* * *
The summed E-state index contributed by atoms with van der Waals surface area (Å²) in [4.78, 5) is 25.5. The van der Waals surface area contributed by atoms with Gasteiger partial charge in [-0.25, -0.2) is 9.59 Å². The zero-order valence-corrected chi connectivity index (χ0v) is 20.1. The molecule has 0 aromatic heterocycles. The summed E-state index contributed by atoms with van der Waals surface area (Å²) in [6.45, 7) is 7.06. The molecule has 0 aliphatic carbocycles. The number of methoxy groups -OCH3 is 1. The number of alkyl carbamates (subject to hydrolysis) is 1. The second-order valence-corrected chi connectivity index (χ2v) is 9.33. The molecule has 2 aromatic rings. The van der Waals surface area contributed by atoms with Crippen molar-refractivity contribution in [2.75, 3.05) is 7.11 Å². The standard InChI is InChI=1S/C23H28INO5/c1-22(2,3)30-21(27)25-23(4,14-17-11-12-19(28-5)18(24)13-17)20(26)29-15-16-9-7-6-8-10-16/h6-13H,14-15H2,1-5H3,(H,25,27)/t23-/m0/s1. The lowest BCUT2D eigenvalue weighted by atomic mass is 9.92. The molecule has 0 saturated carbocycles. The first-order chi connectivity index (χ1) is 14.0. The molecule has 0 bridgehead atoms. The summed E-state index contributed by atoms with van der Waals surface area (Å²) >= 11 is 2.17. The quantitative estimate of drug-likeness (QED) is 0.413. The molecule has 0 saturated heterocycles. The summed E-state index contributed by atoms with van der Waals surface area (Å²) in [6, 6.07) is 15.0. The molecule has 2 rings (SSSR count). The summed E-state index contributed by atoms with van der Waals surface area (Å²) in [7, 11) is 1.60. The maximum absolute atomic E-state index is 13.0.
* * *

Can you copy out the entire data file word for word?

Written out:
The summed E-state index contributed by atoms with van der Waals surface area (Å²) in [4.78, 5) is 25.5. The van der Waals surface area contributed by atoms with Gasteiger partial charge in [-0.25, -0.2) is 9.59 Å². The zero-order valence-corrected chi connectivity index (χ0v) is 20.1. The molecule has 0 aromatic heterocycles. The summed E-state index contributed by atoms with van der Waals surface area (Å²) in [6.45, 7) is 7.06. The molecule has 0 aliphatic carbocycles. The number of methoxy groups -OCH3 is 1. The number of alkyl carbamates (subject to hydrolysis) is 1. The second-order valence-corrected chi connectivity index (χ2v) is 9.33. The molecule has 2 aromatic rings. The van der Waals surface area contributed by atoms with Crippen molar-refractivity contribution in [2.75, 3.05) is 7.11 Å². The standard InChI is InChI=1S/C23H28INO5/c1-22(2,3)30-21(27)25-23(4,14-17-11-12-19(28-5)18(24)13-17)20(26)29-15-16-9-7-6-8-10-16/h6-13H,14-15H2,1-5H3,(H,25,27)/t23-/m0/s1. The lowest BCUT2D eigenvalue weighted by atomic mass is 9.92. The molecule has 0 saturated carbocycles. The first-order chi connectivity index (χ1) is 14.0. The molecule has 0 bridgehead atoms. The summed E-state index contributed by atoms with van der Waals surface area (Å²) >= 11 is 2.17. The quantitative estimate of drug-likeness (QED) is 0.413. The molecule has 0 saturated heterocycles. The summed E-state index contributed by atoms with van der Waals surface area (Å²) in [6, 6.07) is 15.0. The molecule has 2 rings (SSSR count). The summed E-state index contributed by atoms with van der Waals surface area (Å²) in [7, 11) is 1.60. The maximum absolute atomic E-state index is 13.0.